J. P. Stevens spokesman Warren says that a room with two windows that receives direct sun could be as hot as 92 degrees. With solar screens -- and no air conditioning -- the room can cool down as much as 10 to 15 percent. The screens are usually made in the above three colors, although both J. P. Stevens and Phifer Wire Produces make them in white for windows that open out. White screens are used primarily on the interior of the window. They are only 50 percent effective in blocking the sun; since they are installed on the inside, the heat has already penetrated the glass and some gets inside your home. According to Lynch, "White fiberglass works best for windows that open out. With white screens, the solar heat penetrates the glass and hits the screening. The heat is reflelcted off the screening and bounces out through the glass."

J. P. Stebens & Co. and Phifer Wire Products are the only two companies that produce fiberglass solar screening material. Other companies manufacture the end product -- the screen itself -- but all of them buy their fabric from either Stevens or Phifer.

Phifer started making the solar screen material four years ago, while Stevens got the product underway when Lynch and a fellow J. P. Stevens employe, Harry Detricks received a patent for it in 1970. "Our biggest problem," says Phifer's advertising manager, Bill Benton, "is getting nationwide distribution. Despite our wideranging advertising campaign and our membership in the Screen Manufacturers Association (SMA), the distribution of the solar glass screen is relatively small."

Clyde Warren of J. P. Stevens echoes these sentiments: "Yes, distribution has been a problem. But J.P. Stevens and Phifer are now working through the SMA and the Screen Weavers Association, who are in turn coordinating the distribution effort."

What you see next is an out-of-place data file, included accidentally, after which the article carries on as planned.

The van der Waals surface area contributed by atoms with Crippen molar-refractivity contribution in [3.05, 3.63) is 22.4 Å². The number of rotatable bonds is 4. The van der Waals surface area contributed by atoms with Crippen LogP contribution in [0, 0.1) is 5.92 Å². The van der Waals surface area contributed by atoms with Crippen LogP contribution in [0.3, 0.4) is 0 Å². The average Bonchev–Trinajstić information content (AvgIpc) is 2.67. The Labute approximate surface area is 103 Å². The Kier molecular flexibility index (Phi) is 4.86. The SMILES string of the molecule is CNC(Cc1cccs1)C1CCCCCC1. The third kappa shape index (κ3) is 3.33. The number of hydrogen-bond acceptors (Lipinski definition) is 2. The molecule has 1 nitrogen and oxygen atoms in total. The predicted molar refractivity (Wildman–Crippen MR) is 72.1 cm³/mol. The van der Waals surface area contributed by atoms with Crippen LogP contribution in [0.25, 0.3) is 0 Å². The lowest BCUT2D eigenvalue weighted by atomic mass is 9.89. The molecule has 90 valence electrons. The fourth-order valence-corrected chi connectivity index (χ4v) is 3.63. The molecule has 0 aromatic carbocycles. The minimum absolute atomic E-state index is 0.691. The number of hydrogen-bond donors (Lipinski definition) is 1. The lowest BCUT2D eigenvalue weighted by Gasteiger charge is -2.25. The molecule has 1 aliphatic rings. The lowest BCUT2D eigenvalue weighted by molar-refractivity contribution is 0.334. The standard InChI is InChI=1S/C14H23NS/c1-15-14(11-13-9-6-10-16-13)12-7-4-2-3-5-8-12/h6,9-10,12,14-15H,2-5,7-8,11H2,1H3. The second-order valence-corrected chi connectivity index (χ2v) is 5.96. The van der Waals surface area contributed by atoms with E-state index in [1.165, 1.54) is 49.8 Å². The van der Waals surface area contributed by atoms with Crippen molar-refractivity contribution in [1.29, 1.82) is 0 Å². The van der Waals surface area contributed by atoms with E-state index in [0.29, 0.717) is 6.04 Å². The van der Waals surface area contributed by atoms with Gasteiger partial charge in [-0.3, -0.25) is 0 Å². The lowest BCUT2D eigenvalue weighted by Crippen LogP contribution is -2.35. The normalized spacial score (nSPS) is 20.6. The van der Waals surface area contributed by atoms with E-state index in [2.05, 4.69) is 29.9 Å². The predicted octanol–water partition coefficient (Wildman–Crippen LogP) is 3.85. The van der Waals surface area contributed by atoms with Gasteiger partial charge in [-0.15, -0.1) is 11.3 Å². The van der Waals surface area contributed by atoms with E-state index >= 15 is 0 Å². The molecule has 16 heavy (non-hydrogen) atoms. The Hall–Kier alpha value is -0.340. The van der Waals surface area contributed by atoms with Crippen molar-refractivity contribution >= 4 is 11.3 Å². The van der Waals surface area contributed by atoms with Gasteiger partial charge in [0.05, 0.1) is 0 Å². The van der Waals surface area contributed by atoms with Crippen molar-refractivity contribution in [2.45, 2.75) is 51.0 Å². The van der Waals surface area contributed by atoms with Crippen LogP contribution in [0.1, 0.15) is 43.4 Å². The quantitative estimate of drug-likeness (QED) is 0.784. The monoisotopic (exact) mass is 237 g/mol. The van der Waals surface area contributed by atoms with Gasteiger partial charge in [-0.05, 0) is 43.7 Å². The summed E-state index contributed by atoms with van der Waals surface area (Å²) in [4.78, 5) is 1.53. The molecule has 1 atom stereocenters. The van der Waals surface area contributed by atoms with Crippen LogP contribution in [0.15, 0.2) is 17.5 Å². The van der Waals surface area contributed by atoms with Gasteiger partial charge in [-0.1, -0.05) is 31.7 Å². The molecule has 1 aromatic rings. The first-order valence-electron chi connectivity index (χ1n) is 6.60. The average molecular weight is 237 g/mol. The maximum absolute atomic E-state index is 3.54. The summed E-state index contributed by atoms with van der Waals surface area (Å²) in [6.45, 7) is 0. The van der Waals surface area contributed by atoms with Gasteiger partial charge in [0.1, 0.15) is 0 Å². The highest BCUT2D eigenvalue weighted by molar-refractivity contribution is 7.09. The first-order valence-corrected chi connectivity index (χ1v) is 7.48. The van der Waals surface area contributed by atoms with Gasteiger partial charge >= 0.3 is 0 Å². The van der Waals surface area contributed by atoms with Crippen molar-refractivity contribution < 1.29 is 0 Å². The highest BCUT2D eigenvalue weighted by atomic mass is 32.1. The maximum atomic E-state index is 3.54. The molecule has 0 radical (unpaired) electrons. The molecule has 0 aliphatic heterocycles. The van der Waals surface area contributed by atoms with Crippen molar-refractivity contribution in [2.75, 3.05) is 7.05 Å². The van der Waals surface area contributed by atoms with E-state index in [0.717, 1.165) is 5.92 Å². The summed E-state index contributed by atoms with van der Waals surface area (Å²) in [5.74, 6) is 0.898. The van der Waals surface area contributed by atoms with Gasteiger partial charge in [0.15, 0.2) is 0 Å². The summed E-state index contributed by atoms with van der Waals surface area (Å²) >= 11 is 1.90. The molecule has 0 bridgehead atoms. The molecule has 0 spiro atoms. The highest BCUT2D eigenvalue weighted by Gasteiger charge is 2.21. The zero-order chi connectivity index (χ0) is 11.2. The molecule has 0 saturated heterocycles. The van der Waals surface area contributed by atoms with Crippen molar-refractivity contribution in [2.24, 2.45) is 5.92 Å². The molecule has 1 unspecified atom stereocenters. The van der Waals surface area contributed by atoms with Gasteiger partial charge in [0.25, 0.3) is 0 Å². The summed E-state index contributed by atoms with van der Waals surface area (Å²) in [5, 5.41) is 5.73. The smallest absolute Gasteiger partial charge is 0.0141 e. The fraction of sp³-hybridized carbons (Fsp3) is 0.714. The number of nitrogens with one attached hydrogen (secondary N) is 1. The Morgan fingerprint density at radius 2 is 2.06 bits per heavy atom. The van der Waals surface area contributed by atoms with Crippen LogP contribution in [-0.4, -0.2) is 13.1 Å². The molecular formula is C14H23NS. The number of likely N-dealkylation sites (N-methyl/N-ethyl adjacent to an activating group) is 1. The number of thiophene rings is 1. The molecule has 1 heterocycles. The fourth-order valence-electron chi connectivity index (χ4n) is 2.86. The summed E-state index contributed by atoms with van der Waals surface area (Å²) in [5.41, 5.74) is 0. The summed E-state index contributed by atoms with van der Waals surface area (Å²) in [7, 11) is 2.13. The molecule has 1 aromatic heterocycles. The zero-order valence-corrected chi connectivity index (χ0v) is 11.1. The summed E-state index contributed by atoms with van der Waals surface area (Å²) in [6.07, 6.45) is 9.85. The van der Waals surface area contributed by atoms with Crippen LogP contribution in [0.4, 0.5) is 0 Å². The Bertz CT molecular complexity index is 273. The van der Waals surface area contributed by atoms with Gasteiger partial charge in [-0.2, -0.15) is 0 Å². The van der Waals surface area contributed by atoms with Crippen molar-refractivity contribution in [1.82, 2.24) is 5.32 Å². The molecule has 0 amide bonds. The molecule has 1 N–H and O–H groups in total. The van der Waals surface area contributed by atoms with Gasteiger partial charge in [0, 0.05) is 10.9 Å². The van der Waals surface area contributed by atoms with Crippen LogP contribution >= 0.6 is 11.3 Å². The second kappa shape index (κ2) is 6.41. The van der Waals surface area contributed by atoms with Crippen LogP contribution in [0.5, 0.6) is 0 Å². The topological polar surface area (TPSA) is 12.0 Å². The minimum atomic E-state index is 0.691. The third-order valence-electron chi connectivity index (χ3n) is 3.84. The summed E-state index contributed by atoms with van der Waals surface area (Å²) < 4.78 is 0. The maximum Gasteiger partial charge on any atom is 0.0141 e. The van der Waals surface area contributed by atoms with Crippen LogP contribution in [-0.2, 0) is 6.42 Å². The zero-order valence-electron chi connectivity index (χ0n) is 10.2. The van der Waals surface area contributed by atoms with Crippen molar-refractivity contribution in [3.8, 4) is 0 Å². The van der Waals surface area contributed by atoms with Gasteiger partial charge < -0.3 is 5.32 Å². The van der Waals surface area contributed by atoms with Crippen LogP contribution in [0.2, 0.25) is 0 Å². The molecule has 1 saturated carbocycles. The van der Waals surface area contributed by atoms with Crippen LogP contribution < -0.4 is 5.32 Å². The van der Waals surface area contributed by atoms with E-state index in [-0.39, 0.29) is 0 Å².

Since the screens are not that new a product, why -- besides their poor distribution -- haven't we heard more about them?

Warren of J.P. Stevens thinks it's because "it hasn't been until recently that householders have become so energy-conscious." James C. Plunkett, market manager of decorative yarn products of PPG Industries' fiberglass division, says that the shading device has been used by commercial building owners for more than 10 years to reduce glare and air-conditioning costs, as well as for its attractive appearance. "It's only been in the last couple of years that solar screens have become available for residential applications."

And being energy-conscious can be good for your budget. The solar screen is eligible for tax creditt, since it is "a solar or wind device that is used to conserve energy." This is one of the definition of an eligible credit, according to Milton Friedman of the Internal Revenue Service.

Solar screening costs 50 to 60 cents per square foot on the roll, or if you buy the screens made, it will cost $2.50 to $4 per square foot. The latter cost varies depending on whether you live in a highrise, since cranes need to be rented or window-washing rigs need to be hooked up for installation of the screens. "Suncheck," a custom solarscreen manufacturer based in Richmond, Va., sells the screens already made up. The Reynolds Company, also based in Richmond, sells the materials needed to make the screen and leaves it to the homeowner to assemble it himself.

Hechinger's sells the fiberglass screening at $17.49 for a 48-by-84 inch piece. They also stock Reynold's aluminum frames. Solar screening may also be found in Ace Hardware stores, True Value Hardware Stores and American Hardware Stores.

So, now 69-year-old Tom Lynch, father of the fiberglass solar screen, has a patent under his belt. He has moved to Dade County, Fla., as a manufacturing represntative for J.P. Stevens: Is he rich and living happily ever after?

"Well," he laughs, "I'm living happily enough, but my golf game's not as good as I'd like." But he's keeping his cool -- and helping others keep theirs.